QUEENSLAND will reopen its borders from midday July 10, but travel from Victoria will remain restricted because of a spike in community transmissions of COVID-19 in that state.
The decision, announced by Premier Annastacia Palaszczuk is part of a much anticipated move to Stage 3 restrictions.
Brought forward a week to July 3 will be the easing of restrictions allowing 100 people to attend church, weddings and private gatherings in homes, with strict social distancing of 1.5metres remaining in force.
Contact sports will resume, and the two-metre square rule for businesses will come into effect.
“Casinos will be able to be open and concert venues and theatres will be open 50 per cent or one person per one-square metre rule will apply,” Ms Palaszczuk said.
“Churches, and I know how important this is, and places of worship, family households will be able to sit together as well. That’s all due to the tremendous work of Queenslanders.”
Ms Palaszczuk said anyone who had travelled from Victoria – including Queenslanders – would be prevented from entering Queensland from this Friday unless they quarantined at a hotel at their own expense for two weeks.
Queensland borders will be open to other states, provided travellers complete a border declaration stating they have not been to Victoria in the last fortnight.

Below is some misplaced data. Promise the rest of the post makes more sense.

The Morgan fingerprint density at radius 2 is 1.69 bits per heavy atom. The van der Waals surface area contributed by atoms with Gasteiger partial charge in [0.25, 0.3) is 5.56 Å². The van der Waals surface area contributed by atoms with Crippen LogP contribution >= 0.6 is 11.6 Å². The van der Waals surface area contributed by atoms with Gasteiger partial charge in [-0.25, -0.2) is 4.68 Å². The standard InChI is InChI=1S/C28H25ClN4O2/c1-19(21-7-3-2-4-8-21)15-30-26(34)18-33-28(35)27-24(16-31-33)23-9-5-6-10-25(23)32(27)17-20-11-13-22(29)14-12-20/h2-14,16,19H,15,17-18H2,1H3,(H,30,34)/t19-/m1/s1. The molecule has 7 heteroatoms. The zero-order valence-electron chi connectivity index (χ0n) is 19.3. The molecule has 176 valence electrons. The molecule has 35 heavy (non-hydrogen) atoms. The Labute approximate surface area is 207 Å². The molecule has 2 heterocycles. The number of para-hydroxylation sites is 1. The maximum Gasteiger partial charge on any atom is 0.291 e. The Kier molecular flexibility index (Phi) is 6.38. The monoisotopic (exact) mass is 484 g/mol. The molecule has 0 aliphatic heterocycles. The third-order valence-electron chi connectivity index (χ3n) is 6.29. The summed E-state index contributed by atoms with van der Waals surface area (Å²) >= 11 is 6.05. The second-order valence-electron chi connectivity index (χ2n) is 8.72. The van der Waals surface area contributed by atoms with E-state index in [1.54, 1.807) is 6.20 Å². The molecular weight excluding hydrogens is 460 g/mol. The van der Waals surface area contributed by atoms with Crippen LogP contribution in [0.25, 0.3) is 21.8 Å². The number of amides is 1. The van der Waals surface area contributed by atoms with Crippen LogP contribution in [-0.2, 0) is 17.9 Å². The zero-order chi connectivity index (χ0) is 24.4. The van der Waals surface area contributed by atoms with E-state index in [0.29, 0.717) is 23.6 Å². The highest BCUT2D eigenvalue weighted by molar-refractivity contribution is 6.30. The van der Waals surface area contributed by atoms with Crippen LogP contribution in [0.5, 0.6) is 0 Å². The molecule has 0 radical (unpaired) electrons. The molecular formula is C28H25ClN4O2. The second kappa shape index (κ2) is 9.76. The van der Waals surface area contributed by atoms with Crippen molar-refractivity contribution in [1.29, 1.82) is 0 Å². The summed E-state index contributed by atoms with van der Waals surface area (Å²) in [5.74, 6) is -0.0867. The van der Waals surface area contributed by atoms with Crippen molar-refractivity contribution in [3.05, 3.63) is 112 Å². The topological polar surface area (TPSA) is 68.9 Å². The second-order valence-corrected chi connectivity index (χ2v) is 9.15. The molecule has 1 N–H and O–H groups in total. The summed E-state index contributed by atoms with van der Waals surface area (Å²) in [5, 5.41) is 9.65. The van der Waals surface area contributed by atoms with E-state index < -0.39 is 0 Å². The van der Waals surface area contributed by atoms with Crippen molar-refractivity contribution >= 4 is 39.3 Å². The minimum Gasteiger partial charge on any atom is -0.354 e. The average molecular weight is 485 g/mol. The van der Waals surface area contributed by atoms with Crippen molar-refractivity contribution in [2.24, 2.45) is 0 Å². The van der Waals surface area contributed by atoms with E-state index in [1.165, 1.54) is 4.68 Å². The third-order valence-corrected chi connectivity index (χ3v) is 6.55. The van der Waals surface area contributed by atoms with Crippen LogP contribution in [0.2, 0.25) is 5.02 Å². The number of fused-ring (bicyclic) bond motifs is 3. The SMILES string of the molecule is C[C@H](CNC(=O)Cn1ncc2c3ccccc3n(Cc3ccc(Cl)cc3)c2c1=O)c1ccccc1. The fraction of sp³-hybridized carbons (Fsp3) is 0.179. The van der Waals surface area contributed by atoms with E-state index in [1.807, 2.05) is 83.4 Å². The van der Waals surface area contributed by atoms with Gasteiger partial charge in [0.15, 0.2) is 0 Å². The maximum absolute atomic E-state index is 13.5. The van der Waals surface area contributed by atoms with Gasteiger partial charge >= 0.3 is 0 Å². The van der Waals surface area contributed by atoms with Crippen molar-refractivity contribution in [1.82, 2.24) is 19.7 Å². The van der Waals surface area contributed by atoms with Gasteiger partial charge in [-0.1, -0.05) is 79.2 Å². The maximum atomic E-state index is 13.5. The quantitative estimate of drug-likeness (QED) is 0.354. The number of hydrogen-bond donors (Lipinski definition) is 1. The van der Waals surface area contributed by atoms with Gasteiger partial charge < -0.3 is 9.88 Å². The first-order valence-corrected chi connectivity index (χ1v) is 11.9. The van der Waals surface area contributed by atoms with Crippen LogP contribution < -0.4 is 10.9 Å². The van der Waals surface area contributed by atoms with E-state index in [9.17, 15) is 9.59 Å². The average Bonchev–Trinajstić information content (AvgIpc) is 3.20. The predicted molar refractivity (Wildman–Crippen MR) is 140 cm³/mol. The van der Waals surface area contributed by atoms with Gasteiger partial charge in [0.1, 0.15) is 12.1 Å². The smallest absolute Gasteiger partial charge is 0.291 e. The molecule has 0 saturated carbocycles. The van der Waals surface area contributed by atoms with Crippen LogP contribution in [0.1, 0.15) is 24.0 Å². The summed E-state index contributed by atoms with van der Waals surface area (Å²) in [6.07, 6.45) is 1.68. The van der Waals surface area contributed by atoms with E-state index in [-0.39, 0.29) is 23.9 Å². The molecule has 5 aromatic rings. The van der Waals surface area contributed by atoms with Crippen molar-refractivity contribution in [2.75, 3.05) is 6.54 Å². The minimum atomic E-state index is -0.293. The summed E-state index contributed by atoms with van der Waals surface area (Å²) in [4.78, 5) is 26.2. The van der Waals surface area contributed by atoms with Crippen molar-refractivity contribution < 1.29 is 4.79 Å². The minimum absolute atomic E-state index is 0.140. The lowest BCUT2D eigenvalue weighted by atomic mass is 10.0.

“The risk to Queensland from travellers from New South Wales, Western Australia, South Australia, Tasmania, Northern Territory and the Australian Capital Territory will be limited, given the low levels of community transmission in these places,” Ms Palaszczuk said.
“We committed to open the borders on 10 July. We are doing that – but in a responsible way.”
Ms Palaszczuk said the changes are “about supporting our state’s economic recovery while protecting Queenslanders”.
“We have said all along that we would take sensible, measured steps to easing restrictions for Queenslanders and that’s exactly what we’re doing,” she said.
Deputy Premier and Health Minister Steven Miles said the accelerated relaxation of restrictions in stage 3 would collectively mean a greater return to normality for all Queenslanders.
“For small businesses like restaurants and cafes, for couples getting married, for young people wanting to celebrate their 21st at home, for community sporting teams and their spectators, for sports fans, museum goers and event managers, life has gotten easier,” he said.
As restrictions to curb COVID-19 ease, Brisbane Archbishop Mark Coleridge invited parishioners to return to church.
“As the Church we’ve done our bit suspending public worship and closing our churches. It’s been a big decision. It’s been a real deprivation for many,” Archbishop Coleridge said in a video posted on the Archdiocese of Brisbane website.
“Beyond all this, the Church will never be quite the same again. But with an easing of restrictions we are taking steps towards gathering the entire community of faith in the archdiocese.
“Welcome back. Even when our doors were closed, our hearts were still open. The heart of the Church is the heart of Christ, and his heart is never closed it’s always wide open.
“Let’s come together once again rejoicing in the gift of each other and rejoicing in the peace that He provides for His family at the table around which we gather.
“So, come and be with us.”
– Mark Bowling